*Please note that this entry has been backdated.  Basically, the summer got completely away from me AND I lost access to posting on the site from the reliable computer I’d been using — and posting via smartphone is not as elegant as it sounds.  So, to make up for it, I’ve retroactively put this entry here.  Hopefully this won’t become an annual trend!


CONvergence 2016: Binary/Shenandoah

I don’t think I can overstate how meaningful this song is to Sarah and I.  Originally we wrote it for our wedding and just called it “Binary.”  Later, when we were gigging with Beth Kinderman, we wanted to do a cover of Shenandoah and realized they were in the same key and sort of slotted them together.  And that only gave the song more meaning.

There’s a lot in here that just IS my relationship with Sarah.  “The inevitable draw of gravity’s pull” sums things up fairly well.  We met one day and were friends soon after and became thereby inextricably bound.  Sarah is essential to me, to my life, and the pull that is between us is far stronger than any gravity you could name.  And I think we knew, even then at the start, that there was an inevitability to us, that whatever path we took in life or whatever happened, we were going to be there beside each other.

We really are a binary system, in orbit around one another, and the only end for us was to become one stable unit.  You can’t measure me without her, or her without me.  We can’t BE without the other.  And, in the end, if and when we go down, we’ll go down together.  Because I became who I am with her, and she became herself with me.  The me that exists now only exists because of her.

Also, yay for a song where I got to talk about quantum particles!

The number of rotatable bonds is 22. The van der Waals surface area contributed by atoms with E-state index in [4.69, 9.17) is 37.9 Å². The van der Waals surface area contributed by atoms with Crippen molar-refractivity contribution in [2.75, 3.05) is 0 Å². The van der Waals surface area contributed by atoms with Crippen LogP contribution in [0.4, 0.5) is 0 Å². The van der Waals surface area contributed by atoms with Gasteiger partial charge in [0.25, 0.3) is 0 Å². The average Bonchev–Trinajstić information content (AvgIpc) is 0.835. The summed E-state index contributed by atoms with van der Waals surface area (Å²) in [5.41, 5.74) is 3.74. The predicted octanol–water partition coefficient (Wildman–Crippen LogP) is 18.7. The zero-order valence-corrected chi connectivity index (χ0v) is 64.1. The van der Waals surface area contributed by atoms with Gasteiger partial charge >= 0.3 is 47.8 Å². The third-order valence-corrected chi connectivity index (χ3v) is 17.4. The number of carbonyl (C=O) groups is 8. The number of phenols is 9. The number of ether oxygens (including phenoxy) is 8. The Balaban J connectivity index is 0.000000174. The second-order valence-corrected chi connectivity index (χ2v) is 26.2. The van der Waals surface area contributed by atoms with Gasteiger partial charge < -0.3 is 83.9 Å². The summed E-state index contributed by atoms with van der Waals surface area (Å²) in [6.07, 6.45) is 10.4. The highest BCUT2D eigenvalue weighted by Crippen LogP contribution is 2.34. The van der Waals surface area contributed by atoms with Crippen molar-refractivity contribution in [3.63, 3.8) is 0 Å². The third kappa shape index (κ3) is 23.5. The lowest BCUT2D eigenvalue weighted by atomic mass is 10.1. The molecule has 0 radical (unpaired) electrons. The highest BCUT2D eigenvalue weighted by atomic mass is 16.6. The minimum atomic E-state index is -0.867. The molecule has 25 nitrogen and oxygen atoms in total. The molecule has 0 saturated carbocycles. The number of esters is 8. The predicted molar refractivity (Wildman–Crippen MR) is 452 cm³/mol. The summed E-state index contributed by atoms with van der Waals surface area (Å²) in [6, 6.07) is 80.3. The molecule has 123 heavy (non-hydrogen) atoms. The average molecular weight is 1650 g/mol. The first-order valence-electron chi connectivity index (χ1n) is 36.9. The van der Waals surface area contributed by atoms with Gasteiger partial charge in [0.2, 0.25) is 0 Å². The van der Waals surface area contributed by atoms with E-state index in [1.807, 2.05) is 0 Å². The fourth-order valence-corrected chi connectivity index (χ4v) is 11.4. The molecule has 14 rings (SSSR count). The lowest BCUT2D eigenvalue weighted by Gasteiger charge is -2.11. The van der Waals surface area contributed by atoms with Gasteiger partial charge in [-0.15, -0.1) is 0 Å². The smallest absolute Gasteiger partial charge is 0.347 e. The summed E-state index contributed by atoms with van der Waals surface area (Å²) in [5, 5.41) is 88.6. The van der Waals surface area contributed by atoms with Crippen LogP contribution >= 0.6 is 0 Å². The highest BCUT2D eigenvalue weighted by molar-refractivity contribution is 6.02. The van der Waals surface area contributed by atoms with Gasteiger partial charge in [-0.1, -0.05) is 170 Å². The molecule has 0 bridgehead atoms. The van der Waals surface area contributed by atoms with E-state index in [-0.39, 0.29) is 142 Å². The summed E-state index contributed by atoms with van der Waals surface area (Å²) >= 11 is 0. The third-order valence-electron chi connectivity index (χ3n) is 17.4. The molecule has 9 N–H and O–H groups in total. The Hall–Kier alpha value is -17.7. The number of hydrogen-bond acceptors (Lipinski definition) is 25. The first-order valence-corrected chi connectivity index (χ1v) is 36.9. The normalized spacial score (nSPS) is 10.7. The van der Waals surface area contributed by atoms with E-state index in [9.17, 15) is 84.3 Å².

The line “It is said that we’re all a soul split in two and fallen from space” actually comes from an oversimplification of a story from Plato about the first humans.  The myth was that the first humans were created by splitting a prior being with a whole bunch of extra limbs and bits in half, and that those halves would search for each other in order to find true peace.  And there is something, well, not literal, but something to the idea that I, at least, spent all of my life before Sarah looking for Sarah.  Looking exactly for her, in every way.  She’s exactly 5 weeks and 12 hours older than me, and we joke that because I’m younger I was clearly born into the world already waiting for her to find me.

But it wasn’t always easy.  There were lots of things that made life difficult.  When not at college, we were physically divided by distance.  Either way, we were navigating being with a person of the same gender in a society that was not always friendly (and sometimes was downright hostile), and that was very painful for us.  And we both sometimes suffer with depression or anxiety, in different ways, and that made it feel like we were together, but separated by a great chasm or a pane of glass that kept us from being able to reach one another.

“Shenandoah” started as our song about being parted by the river, about not being together in the same state during school vacations.  But it became about all the things in the world that threatened what we had found.  It was about being pulled apart by forces not under our control, either internal or external.  About inevitably knowing that we would be separated again, that days would come when we couldn’t find one another through the haze of our brains being unkind.  That we would spend our lives sometimes right next to one another, and yet very alone.

But in the end, neither of us is going anywhere.  In the end, “I’ll take my love across your rolling waters.”  In the end, we’ll carry each other through those tough times.  In the end, whatever the future brings, we’ll walk into it together, side by side.

Wherever Sarah is for the rest of her days, I will be standing there.

*Please note that this entry has been backdated.  Basically, the summer got completely away from me AND I lost access to posting on the site from the reliable computer I’d been using — and posting via smartphone is not as elegant as it sounds.  So, to make up for it, I’ve retroactively put this entry here.  Hopefully this won’t become an annual trend!